After establishing all of the character relationships in volume 1 (or so it seems), volume 2 of Takako Shimura's Aoi Hana plows into deliciously full-blown drama territory- without ever becoming overwrought or hysteric, in keeping with the nature of the series.
Volume 2 begins with Fumi and her hyper-energetic friends from the Matsuoka Drama Club, Youko ("Pon-chan"), Misako ("Yassan"), and Miwa ("Mogi"), attending the drama festival at Fujigaya to help Akira sell tickets and see Yasuko play Heathcliff in "Wuthering Heights." Apparently, the person who Yasuko used to be, and possibly still is, in love with is getting married (it's pretty striking, in a sadly ironic way, how she and Fumi are unknowingly both in the same situation at around the same time). After Yasuko finishes her dashing otokoyaku performance as Heathcliff, Fumi sees her cry when the person she used to love congratulates her. Awkward... -_-;; And all the while, poor Kyouko is watching the entire thing from the sidelines. Fumi wonders if Yasuko is in love with someone else without knowing who it may be, and Yasuko invites Fumi to go to her huge, traditional Japanese-style home so Fumi can meet Yasuko's family. Naturally, Fumi is sweating bullets about meeting the family, and wonders exactly what it will entail, but it all goes smoothly (I love Yasuko's sisters, especially Shinako and Kuri ^^), until Yasuko's "secret" (which the reader already knows) comes out to Fumi. I really hope that this scene, of all the scenes in the manga, gets replicated in the anime with as little editing as possible. Afterwards, Yasuko and Fumi more or less come to terms with each other about their past relationships and their relationship now. After Fumi returns home, Akira is there as always to sort things out and be there for Fumi, and Fumi muses on how much she loves Akira. Kyouko invites Akira, Fumi, Youko, Misako, and Miwa to come with her and her fiancee Kou to her summer home. And that ends the volume.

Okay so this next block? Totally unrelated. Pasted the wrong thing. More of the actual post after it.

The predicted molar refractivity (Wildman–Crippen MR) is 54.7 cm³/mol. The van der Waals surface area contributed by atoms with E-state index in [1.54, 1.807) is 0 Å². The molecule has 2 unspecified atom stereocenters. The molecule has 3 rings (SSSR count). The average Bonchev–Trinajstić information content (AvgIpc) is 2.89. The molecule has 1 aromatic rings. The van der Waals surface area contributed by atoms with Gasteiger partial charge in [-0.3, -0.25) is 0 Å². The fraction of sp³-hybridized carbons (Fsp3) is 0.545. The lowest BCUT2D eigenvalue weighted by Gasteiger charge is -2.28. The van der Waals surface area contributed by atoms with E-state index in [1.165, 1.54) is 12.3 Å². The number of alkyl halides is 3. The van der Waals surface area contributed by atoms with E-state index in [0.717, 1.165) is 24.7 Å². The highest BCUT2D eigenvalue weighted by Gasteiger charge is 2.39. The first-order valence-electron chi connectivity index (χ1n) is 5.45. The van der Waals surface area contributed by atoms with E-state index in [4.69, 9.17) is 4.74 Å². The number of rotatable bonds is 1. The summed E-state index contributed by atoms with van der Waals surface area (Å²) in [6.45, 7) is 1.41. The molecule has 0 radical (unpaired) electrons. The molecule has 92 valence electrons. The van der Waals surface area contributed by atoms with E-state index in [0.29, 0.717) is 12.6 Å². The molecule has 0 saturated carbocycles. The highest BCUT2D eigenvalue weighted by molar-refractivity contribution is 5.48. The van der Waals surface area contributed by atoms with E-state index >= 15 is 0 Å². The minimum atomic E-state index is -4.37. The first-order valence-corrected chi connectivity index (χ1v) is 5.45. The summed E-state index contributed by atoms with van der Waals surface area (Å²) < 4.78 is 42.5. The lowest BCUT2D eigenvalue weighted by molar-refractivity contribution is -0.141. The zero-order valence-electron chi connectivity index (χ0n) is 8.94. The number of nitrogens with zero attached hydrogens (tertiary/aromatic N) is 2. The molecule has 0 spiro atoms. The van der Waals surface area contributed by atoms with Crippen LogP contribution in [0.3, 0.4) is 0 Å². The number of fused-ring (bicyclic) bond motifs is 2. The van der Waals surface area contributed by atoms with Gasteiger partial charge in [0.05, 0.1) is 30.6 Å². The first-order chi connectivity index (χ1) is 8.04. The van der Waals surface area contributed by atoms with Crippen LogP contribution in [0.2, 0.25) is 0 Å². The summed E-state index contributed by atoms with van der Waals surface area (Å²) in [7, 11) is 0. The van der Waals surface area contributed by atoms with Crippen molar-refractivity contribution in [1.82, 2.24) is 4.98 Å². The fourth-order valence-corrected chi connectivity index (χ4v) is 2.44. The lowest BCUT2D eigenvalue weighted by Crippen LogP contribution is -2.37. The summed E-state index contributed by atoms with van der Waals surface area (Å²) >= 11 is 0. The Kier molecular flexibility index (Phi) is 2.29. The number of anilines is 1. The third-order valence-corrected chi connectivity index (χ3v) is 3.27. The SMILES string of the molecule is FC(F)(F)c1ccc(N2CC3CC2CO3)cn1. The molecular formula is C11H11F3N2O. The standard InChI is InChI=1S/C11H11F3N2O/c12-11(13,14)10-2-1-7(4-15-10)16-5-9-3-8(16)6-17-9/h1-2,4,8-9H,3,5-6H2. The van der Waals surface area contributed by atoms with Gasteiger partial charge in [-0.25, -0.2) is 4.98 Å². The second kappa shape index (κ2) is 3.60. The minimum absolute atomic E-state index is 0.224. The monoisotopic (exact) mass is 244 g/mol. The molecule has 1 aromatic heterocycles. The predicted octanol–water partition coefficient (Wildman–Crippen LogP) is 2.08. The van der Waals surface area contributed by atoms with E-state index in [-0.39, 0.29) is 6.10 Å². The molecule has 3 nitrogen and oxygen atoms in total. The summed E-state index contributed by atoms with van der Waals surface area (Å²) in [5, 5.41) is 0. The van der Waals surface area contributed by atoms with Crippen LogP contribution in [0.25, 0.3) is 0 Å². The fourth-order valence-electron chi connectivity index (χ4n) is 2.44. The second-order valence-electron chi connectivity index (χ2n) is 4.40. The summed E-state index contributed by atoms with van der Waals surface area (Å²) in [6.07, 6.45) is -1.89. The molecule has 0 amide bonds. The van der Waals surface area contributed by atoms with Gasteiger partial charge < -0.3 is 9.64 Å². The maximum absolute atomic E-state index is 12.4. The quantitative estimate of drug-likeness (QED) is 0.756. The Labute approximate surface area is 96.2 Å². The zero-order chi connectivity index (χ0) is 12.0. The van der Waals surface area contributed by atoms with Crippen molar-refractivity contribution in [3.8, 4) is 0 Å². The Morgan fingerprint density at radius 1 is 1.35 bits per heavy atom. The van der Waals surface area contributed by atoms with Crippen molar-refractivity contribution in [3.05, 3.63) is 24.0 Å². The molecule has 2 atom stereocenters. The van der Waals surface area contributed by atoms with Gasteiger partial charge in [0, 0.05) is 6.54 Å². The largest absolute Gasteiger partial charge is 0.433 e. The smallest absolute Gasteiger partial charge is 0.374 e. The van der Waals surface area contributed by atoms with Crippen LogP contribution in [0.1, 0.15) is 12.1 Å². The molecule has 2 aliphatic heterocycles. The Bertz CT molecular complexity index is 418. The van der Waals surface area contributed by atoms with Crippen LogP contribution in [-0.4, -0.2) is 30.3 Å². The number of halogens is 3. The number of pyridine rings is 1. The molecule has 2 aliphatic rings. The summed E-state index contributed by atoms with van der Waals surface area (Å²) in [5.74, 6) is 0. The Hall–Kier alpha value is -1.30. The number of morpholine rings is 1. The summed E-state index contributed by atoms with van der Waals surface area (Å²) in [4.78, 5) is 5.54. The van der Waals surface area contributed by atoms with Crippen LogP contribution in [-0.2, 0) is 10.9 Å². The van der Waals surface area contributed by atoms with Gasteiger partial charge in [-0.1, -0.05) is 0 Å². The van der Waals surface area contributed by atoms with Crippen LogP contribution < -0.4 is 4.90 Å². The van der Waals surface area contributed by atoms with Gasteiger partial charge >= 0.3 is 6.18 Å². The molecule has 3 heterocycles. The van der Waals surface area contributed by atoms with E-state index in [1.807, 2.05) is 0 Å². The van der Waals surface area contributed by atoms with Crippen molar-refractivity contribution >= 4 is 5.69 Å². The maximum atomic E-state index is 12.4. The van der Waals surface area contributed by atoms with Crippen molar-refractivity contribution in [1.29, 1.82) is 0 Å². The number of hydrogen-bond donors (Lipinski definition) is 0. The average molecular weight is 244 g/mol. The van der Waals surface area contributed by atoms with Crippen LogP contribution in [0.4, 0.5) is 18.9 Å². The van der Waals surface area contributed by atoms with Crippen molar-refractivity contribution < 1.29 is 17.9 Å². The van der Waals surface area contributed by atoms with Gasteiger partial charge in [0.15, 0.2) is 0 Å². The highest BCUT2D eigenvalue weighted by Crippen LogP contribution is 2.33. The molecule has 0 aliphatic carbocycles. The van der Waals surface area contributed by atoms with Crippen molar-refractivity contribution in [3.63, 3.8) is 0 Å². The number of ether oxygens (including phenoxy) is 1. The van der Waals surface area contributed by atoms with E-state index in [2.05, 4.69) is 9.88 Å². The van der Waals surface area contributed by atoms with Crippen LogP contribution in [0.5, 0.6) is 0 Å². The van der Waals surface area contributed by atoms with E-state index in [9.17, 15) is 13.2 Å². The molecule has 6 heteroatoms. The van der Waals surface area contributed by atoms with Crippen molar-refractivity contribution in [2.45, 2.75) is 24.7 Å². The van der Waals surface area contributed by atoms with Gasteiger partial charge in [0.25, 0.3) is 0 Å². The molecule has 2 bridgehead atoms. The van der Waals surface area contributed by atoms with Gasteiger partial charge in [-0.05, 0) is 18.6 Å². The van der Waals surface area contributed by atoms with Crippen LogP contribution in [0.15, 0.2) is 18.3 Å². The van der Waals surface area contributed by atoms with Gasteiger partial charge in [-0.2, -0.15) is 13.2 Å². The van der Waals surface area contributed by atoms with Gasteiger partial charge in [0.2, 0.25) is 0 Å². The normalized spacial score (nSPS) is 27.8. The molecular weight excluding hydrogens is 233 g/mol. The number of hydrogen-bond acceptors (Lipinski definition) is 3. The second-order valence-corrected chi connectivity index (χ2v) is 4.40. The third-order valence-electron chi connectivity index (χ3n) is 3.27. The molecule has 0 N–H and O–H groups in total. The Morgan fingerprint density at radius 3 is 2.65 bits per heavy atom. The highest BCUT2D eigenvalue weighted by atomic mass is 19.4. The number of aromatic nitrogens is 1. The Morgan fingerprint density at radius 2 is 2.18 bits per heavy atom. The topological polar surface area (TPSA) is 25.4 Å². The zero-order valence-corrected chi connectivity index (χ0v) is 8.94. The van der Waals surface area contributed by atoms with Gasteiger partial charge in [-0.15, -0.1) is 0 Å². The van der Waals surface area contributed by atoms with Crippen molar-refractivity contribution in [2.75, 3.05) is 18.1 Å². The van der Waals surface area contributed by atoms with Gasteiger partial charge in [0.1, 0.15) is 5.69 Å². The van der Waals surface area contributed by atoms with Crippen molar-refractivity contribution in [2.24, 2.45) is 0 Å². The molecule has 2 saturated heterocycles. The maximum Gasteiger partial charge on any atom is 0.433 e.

If the first volume was impressive, this is the one that conclusively convinced me that Takako Shimura is batting on the same level as the top names in the manga industry. Her specialty isn't flashy battles, or krazy komedy antics, or pruriently fan-pandering material: she excels in the field of emotion, and depicts the joys and trials of falling in and out of love and slowly but surely coming of age with an aplomb that few mangaka can ever dream of attaining.
With the Aoi Hana anime receiving high acclaim from new fans and reviewers as it airs right now, I really hope that more people will read its fabulous source material. One can feel that Takako Shimura cares about her characters, as she develops them with the utmost care. None of them are as simple as they first appear, to varying degrees: from Fumi's "crybaby" reputation that belies her cool-headed pragmatism and maturity (which really manifests itself at the end of volume 4), to Yasuko's tomboyish "devil may care" persona that she consciously adopts partly to hide her vulnerability and to emulate someone else, to a host of other characters; none of these people are cookie-cutter stereotypes. Even Akira, who wears her heart on her sleeve and seems like the type of character who would be purely naïve in other series, turns out to be surprisingly reliable and empathetic regarding other people's circumstances time and time again.
In short, this is another excellent volume, following a cast of excellent characters.
How wonderful it would be to see both this and the Aoi Hana anime licensed in English (with the anime receiving a DVD release)! ^^ (Although, based on precedent, the anime stands a greater chance of getting licensed.)